• In High River Limited Partnership v. Forest Laboratories, Inc., Civil Action No. 7663-ML (Del. Ch. February 5, 2013), Master LeGrow of the Delaware Chancery Court denied investors’ motion to modify its conclusions on an inspection demand. There was no manifest injustice in the ruling, though the defendant had used the denied documents in a proxy contest. The contest mooted some of the reasons for demand. A modification would require a new demand, new reasons, and was best suited to a new case.
• In TR Investors, LLC v. Genger, C.A. No. 6697-CS (Del. Ch. Feb. 18, 2013), the Court of Chancery explained in exhaustive and exhausting detail the lengthy history of the multiple court decisions in two states involving overlapping issues. The bottom line on a practical level for most readers, regarding why this decision meritted a post on this blog, was that this opinion discussed principles with wide application on at few useful points of law.
• In New Jersey Carpenters Pension Fund v. infoGROUP, Inc., C.A. No. 5334-VCN (Del. Ch. Feb. 13, 2013), New Jersey Carpenters Pension Fund, a former stockholder of infoGROUP, Inc. asserted claims arising from the merger agreement involving infoGROUP and CCMP Capital Advisors LLC for $8.00 per share. The Complaint alleges that the defendants breached their fiduciary duty of loyalty and good faith by selling the company at an unfair price after conducting a flawed process so that defendant-director Vinod Gupta could liquidate his interest in the company. The plaintiffs argued that “the director [d]efendants abdicated their fiduciary duty in the face of relentless harassment and pressure from Gupta to sell the [c]ompany.” Suit was filed three days after the merger was announced. Plaintiff moved for class certification and defendants opposed the motion as well as the class representatives (the Fund and Robert Kistner) and sought to narrow the scope of the proposed class to exclude, in particular, shareholders who purchased their shares after the Merger was announced.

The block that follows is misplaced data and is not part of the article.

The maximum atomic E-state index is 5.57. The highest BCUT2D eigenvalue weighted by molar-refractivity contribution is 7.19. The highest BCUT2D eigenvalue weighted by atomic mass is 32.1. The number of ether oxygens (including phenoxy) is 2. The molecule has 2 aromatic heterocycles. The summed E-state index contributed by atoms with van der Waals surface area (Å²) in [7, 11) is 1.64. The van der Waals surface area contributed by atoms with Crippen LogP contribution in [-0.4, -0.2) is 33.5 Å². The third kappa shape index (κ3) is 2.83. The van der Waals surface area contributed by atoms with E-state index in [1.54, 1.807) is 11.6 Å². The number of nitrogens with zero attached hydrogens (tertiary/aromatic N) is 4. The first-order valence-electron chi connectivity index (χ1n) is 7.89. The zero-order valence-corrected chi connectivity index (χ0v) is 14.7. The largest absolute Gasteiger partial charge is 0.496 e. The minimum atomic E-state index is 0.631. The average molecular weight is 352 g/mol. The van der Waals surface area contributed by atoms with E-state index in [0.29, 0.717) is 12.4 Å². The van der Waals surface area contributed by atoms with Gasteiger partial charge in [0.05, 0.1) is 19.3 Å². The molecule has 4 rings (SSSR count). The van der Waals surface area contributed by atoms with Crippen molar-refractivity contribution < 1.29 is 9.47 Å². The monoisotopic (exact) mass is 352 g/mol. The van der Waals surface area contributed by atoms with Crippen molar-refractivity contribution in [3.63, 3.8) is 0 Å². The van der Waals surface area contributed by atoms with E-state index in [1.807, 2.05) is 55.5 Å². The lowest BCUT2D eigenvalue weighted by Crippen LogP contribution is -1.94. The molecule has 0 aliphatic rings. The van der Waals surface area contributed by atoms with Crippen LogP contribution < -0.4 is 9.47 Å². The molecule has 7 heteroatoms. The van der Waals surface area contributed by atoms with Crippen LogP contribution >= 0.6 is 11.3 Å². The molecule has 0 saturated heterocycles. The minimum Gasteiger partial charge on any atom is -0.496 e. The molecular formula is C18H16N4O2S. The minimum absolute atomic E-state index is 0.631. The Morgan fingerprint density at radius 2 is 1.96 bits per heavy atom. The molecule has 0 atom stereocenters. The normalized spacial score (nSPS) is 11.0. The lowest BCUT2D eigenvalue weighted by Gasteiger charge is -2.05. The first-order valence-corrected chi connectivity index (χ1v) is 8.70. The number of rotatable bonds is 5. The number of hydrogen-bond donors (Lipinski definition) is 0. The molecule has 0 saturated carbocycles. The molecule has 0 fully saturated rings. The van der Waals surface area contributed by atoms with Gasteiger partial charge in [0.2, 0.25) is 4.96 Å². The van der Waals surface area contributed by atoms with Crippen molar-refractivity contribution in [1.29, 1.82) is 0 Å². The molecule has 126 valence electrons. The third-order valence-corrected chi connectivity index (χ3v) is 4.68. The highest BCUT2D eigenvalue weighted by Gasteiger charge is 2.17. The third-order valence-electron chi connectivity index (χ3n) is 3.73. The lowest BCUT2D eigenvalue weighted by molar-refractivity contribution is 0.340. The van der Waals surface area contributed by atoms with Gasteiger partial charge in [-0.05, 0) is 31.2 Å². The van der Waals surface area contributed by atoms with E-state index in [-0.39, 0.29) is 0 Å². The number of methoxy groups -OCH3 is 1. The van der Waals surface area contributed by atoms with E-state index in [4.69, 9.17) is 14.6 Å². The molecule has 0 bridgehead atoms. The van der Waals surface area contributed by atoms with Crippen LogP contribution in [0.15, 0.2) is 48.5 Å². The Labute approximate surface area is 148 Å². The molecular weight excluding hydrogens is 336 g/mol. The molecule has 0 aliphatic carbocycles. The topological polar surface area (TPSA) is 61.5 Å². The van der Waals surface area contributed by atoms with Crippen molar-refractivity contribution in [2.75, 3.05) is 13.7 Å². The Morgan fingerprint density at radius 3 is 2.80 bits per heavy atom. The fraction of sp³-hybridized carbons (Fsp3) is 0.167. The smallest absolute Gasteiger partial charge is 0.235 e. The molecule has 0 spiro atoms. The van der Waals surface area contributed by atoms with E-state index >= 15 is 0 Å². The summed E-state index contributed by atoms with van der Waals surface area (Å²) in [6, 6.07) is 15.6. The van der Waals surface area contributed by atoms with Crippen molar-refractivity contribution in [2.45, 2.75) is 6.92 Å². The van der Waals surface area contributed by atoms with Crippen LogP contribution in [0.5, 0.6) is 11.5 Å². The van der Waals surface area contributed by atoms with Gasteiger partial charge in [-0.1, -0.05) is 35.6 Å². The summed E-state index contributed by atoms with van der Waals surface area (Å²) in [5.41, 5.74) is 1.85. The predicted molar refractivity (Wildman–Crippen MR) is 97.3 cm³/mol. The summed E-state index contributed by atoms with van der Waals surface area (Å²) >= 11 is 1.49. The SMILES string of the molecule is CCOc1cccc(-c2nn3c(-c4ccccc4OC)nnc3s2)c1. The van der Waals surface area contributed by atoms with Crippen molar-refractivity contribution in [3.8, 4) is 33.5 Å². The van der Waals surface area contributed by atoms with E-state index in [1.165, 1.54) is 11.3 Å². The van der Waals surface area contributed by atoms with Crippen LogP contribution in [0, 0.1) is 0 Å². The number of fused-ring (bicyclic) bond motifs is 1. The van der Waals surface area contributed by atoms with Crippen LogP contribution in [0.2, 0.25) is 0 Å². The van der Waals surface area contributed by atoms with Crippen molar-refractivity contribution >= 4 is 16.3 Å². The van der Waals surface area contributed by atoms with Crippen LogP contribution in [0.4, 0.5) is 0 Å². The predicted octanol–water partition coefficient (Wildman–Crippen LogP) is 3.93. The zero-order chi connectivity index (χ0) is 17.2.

• In In re Puda Coal, Inc. Stockholders Litigation, C.A. No. 6476-CS (Del. Ch. Feb. 6, 2013), in a shareholders’ derivative lawsuit involving Puda Coal, a Delaware corporation with significant operations in China, the parties at the hearing conceded that one of the Chinese members of the board –and at the time of the hearing, the sole remaining board director – had, in the words of Chancellor Strine “stolen” significant assets from the company, and that the “theft” had gone undetected for an extended period of time. (Further background regarding these events can be found here.) After the misappropriation of corporate assets was discovered (apparently by an online analyst) and after the two outside company directors who were represented at the hearing were unable to get answers to their questions, the two individual directors had resigned.
• In In re Freeport-McMoRan Copper & Gold Inc. Derivative Litig., C.A. No. 8145-VCN (Del. Ch. Feb. 14, 2013), the Court of Chancery granted a motion to intervene by certain shareholders (the “Proposed Intervenors”) of Freeport-McMoRan Copper & Gold Inc. (“Freeport”) and approved the Proposed Intervenors’ application to certify an interlocutory appeal of the Court’s previous decision establishing a plaintiffs’ management structure for the derivative action.
• In Jepsco, Ltd. V. B.F. Rich Co., Inc., C.A. No. 7343-VCP (Del. Ch. Feb. 14, 2013) (Parsons, V.C.), the Delaware Court of Chancery held that claims for breach of statutory and fiduciary duties against a custodian appointed under Section 226 of the Delaware General Corporation Law (“DGCL”) failed as a matter of law because the custodian was entitled to judicial immunity as to certain alleged wrongdoings and because the doctrine of laches barred the plaintiff’s claims on the remaining alleged wrongdoings. In dicta, the Court suggested that custodians appointed pursuant to Section 226 of the DGCL who take actions outside the express terms of a court order could potentially be governed by a “business judgment” standard of conduct similar to that governing directors and officers of a Delaware corporation.
• In In re BJ’s Wholesale Club, Inc. S’holders Litig., C.A. No. 6623-VCN (Del. Ch. Jan. 31, 2013), the Delaware Chancery Court dismissed a direct shareholder class action brought against the former directors (the “directors” or the “Board”) of BJ’s Wholesale Club, Inc. for alleged breaches of fiduciary duty in connection with the September 2011 buyout of BJ’s (the ”Buyout”) by affiliates of Leonard Green & Partners, L.P. (“LGP”) and funds advised by CVC Capital Partners (together, the “Buyout Group”). In re BJ’s Wholesale Club, Inc. S’holders Litig., 2013 WL 396202 (Del. Ch. Jan. 31, 2013) (Noble, V.C.). The court concluded that “the Board’s decision to sell the [c]ompany at a 38% premium to its unaffected stock price and after a lengthy sales process was not ‘so far beyond the bounds of reasonable judgment that it seems essentially inexplicable on any ground other than bad faith.’” The court also dismissed the plaintiffs’ aiding and abetting breach of fiduciary duty claim against the Buyout Group.
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